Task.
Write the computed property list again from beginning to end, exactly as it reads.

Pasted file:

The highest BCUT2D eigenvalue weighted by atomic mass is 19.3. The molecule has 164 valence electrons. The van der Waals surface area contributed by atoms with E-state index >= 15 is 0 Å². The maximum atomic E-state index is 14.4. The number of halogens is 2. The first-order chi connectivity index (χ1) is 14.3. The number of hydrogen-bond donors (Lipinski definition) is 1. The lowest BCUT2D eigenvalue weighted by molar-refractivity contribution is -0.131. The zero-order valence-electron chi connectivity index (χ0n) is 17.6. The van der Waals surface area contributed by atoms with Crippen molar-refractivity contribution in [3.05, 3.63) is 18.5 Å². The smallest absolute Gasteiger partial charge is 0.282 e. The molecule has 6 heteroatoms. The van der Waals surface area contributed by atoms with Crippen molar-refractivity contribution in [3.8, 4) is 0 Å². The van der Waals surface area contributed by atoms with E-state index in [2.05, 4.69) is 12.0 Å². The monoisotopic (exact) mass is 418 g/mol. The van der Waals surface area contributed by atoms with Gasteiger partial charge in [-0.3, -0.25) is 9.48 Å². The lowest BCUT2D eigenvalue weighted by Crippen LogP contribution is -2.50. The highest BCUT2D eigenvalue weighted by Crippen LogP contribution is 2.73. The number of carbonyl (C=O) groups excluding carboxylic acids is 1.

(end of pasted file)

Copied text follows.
The highest BCUT2D eigenvalue weighted by atomic mass is 19.3. The molecule has 164 valence electrons. The van der Waals surface area contributed by atoms with E-state index >= 15 is 0 Å². The maximum atomic E-state index is 14.4. The number of halogens is 2. The first-order chi connectivity index (χ1) is 14.3. The number of hydrogen-bond donors (Lipinski definition) is 1. The lowest BCUT2D eigenvalue weighted by molar-refractivity contribution is -0.131. The zero-order valence-electron chi connectivity index (χ0n) is 17.6. The van der Waals surface area contributed by atoms with Crippen molar-refractivity contribution in [3.05, 3.63) is 18.5 Å². The smallest absolute Gasteiger partial charge is 0.282 e. The molecule has 6 heteroatoms. The van der Waals surface area contributed by atoms with Crippen molar-refractivity contribution in [3.8, 4) is 0 Å². The van der Waals surface area contributed by atoms with E-state index in [2.05, 4.69) is 12.0 Å². The monoisotopic (exact) mass is 418 g/mol. The van der Waals surface area contributed by atoms with Gasteiger partial charge in [-0.3, -0.25) is 9.48 Å². The lowest BCUT2D eigenvalue weighted by Crippen LogP contribution is -2.50. The highest BCUT2D eigenvalue weighted by Crippen LogP contribution is 2.73. The number of carbonyl (C=O) groups excluding carboxylic acids is 1.